45% of Teachers Have Left the Classroom

Photo: Provea

If you thought things were bad, consider the future Venezuela will have when children’s education and development are compromised by understaffed schools (both public and private) all over the country. How will we get back on track if the generation of teachers that will take over is unprepared?

Many teachers just left their posts in public schools without a formal resignation, and 60% of private school teachers followed suit. This is according to a statement from Javier Tarazona, chairman of the Venezuelan College of Teachers and also Director of the REDES foundation, given to Analitica in February.

It’s not enough that we ask the government’s attention, now it’s necessary to insist in the need for a humanitarian channel.

While most of desertion is observed in the private sector (the wage is significantly lower here than in public schools), in Táchira state a total of 600 resignations have arrived to the state’s Education offices.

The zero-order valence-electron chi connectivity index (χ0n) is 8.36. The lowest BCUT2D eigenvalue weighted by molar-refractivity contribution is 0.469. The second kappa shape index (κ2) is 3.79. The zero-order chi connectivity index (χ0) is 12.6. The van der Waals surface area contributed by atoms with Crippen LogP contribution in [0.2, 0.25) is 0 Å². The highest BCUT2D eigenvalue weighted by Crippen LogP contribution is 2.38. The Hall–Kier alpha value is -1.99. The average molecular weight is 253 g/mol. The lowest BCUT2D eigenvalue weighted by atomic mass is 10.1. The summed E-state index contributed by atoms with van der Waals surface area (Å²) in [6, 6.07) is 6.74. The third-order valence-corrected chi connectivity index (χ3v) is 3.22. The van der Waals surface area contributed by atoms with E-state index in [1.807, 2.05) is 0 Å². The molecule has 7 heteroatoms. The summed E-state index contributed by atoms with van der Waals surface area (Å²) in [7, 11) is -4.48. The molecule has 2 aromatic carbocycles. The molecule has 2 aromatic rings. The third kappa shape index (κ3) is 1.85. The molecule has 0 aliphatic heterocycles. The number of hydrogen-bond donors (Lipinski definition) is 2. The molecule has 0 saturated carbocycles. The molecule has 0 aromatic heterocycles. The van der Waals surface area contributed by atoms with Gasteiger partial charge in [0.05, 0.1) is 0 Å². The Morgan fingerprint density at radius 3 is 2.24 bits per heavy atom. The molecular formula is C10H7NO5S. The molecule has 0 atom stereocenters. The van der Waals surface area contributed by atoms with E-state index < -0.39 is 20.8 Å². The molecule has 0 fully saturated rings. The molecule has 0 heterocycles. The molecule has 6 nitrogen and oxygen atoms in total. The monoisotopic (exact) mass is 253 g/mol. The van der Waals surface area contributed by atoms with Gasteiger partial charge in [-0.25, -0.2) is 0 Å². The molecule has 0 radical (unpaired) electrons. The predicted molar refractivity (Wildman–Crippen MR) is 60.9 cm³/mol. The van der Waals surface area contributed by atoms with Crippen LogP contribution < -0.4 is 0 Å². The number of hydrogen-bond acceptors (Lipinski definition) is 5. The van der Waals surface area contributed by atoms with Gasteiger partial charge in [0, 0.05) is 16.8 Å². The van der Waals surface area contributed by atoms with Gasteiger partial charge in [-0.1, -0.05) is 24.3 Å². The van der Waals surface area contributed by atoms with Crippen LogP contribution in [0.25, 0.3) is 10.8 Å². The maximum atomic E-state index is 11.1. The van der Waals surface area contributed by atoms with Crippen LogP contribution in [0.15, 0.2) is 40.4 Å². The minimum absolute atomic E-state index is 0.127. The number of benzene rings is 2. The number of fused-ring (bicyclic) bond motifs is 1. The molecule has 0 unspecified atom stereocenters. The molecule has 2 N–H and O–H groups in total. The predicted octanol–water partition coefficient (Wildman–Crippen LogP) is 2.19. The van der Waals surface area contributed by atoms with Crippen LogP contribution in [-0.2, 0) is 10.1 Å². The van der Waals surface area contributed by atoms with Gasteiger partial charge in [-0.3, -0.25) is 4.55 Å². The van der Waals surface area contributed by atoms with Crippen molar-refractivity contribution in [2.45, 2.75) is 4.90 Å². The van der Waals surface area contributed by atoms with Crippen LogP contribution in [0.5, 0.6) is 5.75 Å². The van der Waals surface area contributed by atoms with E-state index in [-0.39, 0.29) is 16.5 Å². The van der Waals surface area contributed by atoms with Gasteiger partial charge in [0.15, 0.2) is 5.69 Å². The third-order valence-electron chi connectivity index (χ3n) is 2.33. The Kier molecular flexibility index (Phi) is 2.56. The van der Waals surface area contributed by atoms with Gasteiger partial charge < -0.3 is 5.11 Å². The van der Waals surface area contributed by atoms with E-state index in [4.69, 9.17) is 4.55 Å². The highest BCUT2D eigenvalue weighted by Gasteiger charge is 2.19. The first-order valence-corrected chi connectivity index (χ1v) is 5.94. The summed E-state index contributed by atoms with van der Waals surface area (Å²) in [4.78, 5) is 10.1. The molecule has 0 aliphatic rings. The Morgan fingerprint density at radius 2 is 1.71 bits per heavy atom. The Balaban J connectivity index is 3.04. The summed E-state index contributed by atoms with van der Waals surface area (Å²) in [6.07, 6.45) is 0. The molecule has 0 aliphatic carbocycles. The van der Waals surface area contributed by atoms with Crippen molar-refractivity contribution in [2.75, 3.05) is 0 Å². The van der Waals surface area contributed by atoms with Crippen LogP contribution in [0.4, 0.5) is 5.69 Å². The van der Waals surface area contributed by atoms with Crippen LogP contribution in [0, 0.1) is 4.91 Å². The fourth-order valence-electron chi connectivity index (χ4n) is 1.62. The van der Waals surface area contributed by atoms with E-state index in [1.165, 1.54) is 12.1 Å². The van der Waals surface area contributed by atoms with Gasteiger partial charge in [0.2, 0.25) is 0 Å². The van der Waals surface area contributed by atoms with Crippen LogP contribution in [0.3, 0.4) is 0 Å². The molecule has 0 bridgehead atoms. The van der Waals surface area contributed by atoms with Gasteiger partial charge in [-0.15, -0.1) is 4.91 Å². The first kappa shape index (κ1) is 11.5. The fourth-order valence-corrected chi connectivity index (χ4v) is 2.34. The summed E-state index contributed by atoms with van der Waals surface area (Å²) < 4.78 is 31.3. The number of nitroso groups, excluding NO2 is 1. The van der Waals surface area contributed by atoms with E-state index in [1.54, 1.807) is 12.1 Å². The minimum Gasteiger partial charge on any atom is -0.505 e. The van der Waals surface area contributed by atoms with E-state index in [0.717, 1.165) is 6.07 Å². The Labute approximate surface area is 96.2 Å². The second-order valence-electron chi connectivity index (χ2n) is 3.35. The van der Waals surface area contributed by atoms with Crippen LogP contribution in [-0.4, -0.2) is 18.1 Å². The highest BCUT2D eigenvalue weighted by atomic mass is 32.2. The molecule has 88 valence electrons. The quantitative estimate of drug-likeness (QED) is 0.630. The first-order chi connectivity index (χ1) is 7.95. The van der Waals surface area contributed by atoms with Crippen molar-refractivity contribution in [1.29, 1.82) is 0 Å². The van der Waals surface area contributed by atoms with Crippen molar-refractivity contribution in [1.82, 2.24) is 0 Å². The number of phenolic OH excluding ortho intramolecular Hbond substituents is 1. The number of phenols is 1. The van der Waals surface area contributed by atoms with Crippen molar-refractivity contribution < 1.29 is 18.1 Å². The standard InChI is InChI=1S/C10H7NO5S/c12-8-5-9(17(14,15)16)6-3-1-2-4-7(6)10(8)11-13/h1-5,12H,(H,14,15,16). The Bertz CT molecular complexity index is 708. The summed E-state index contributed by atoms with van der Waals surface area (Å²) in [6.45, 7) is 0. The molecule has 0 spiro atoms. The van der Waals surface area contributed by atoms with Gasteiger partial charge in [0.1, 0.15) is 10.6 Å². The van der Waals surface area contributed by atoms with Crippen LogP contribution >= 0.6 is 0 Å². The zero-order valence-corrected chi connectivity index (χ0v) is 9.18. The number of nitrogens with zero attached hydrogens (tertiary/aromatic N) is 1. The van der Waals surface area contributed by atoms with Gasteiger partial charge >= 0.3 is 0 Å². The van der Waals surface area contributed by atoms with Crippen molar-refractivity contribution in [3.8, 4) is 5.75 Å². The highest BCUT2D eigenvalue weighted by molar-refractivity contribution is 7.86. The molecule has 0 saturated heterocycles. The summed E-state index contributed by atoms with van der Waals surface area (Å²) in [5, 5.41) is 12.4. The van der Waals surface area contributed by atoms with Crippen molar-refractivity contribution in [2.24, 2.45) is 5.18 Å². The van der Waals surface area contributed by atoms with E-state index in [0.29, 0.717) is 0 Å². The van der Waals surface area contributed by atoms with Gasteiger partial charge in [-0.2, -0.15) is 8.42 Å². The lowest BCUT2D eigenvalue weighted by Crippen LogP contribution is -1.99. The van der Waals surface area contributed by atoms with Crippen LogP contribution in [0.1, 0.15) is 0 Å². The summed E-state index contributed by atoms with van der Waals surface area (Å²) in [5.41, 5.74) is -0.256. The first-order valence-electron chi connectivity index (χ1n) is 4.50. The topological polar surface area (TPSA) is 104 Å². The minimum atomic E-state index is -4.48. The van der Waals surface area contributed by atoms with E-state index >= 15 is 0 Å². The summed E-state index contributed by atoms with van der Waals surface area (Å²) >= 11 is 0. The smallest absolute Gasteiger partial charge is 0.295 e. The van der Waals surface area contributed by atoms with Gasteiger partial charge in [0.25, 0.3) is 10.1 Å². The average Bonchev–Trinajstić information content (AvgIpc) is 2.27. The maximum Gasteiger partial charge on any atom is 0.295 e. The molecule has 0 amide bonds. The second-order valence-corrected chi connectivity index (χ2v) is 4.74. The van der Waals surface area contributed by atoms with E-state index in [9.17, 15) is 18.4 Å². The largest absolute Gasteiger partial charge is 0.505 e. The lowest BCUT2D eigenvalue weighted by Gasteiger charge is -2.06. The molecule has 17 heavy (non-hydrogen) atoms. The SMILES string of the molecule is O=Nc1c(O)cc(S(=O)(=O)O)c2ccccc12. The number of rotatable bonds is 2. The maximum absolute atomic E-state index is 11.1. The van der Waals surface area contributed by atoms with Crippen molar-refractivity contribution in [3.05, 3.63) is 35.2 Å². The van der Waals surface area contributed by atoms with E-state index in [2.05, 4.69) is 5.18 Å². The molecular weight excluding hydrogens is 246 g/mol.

The reason teachers are leaving? Money. “(Salaries) don’t cover the basic needs like food or health expenses”, according to Tarazona.

The Venezuelan College of Teachers is asking that international organisms provide teachers the refugee status. “The setting is pretty dark. It’s not enough that we ask the government’s attention (which we do on a regular basis), now it’s necessary to insist in the need for a humanitarian channel, and ask the UN, the OAS and the international community to provide the refugee status to every teacher or Venezuelan citizen who has left the country looking to fulfill their needs and improve their quality of life.”

We not only have to worry about over a million kids being off school, we also have to worry about the understaffed schools tending to kids struggling to be at school.

The picture looks grim.

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